The Revolution of the Invisible People | Manhattan Times

By Rev. Dr. Damaris D. Whittaker

What is happening in Puerto Rico right now deserves everyone’s attention.

This moment is an important one—for Puerto Ricans, for the Latinx diaspora and all people of color in the United States and the world.

It is important to note the historical significance of this “revolution,” not only in the unprecedented resignation of the Governor, but also, of the day it took place: July 25.

For it was on July 25, 1898, that the United States invaded Puerto Rico; and it was on July 25, 1957, that the Constitution was ratified. It was on July 25, 2019, that Puerto Rico woke up to un nuevo amanecer (a new dawn) having forced into resignation a corrupt governor.

Prohibido olvidar (it is prohibited to forget) also is the historical importance of the location of these events.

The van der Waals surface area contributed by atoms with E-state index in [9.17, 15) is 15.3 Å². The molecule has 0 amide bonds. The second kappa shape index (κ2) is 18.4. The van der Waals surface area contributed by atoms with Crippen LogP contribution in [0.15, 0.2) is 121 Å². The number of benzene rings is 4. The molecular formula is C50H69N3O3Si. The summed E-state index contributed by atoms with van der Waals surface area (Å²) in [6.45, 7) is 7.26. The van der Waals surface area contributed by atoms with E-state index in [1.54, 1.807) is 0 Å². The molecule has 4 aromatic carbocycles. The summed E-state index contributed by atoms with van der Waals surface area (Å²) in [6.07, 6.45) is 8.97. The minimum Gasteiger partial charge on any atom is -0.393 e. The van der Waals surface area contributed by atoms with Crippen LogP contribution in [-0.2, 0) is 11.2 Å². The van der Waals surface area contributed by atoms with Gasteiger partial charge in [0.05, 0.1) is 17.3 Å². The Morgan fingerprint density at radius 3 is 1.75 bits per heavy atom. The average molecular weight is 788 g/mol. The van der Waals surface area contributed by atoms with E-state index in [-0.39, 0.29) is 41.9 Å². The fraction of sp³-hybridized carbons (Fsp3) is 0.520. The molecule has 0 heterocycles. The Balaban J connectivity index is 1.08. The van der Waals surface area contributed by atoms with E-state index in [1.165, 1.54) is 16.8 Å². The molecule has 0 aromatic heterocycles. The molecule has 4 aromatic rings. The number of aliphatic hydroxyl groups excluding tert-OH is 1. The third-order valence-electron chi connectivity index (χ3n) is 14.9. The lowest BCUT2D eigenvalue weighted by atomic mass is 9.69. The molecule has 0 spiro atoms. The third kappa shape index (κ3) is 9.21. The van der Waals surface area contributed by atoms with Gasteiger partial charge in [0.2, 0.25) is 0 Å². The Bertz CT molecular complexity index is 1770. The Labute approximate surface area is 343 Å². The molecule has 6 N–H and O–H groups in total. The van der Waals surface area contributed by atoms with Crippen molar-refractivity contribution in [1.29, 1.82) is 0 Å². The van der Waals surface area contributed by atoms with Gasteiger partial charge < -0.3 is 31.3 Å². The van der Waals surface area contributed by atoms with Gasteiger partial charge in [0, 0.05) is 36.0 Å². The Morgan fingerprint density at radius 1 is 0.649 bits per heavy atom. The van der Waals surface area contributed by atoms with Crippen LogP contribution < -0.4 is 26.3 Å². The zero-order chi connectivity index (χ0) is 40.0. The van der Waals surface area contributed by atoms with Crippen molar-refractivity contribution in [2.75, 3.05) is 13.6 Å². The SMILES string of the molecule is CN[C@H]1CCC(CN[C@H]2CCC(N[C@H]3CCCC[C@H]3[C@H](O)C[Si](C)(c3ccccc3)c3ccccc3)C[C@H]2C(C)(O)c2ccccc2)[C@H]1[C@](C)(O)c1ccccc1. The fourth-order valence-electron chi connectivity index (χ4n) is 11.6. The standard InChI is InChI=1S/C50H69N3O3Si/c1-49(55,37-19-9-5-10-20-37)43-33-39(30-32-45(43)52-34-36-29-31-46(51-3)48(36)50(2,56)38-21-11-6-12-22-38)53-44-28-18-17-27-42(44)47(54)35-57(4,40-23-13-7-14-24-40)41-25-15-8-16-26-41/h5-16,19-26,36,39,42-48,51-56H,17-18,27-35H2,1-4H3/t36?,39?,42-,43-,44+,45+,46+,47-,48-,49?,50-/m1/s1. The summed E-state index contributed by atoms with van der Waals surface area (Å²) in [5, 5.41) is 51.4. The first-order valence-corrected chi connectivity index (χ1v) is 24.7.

For it was in Calle Fortaleza that in 1950, that the Nationalist Party Leader Pedro Albizu Campos was arrested by the United States for standing against its colonial powers. Just hours before his arrest, he was barricaded in his apartment just steps from La Fortaleza, the governor’s mansion, in the company of another Nationalist, Álvaro Rivera-Walker. It has been said that just moments before his arrest he asked, “Alvaro, are we invisible?”

The powerlessness and hopelessness of invisibility is one that fuels revolution.

Today’s reality in Puerto Rico is a microcosm of what is happening in our world right now. It makes me wonder: who is leading us? Who is uniting us? And, after all, that has happened, and continues to happen in Puerto Rico, how are we using our voices to advocate for change?

Read more: The Revolution of the Invisible People | Manhattan Times

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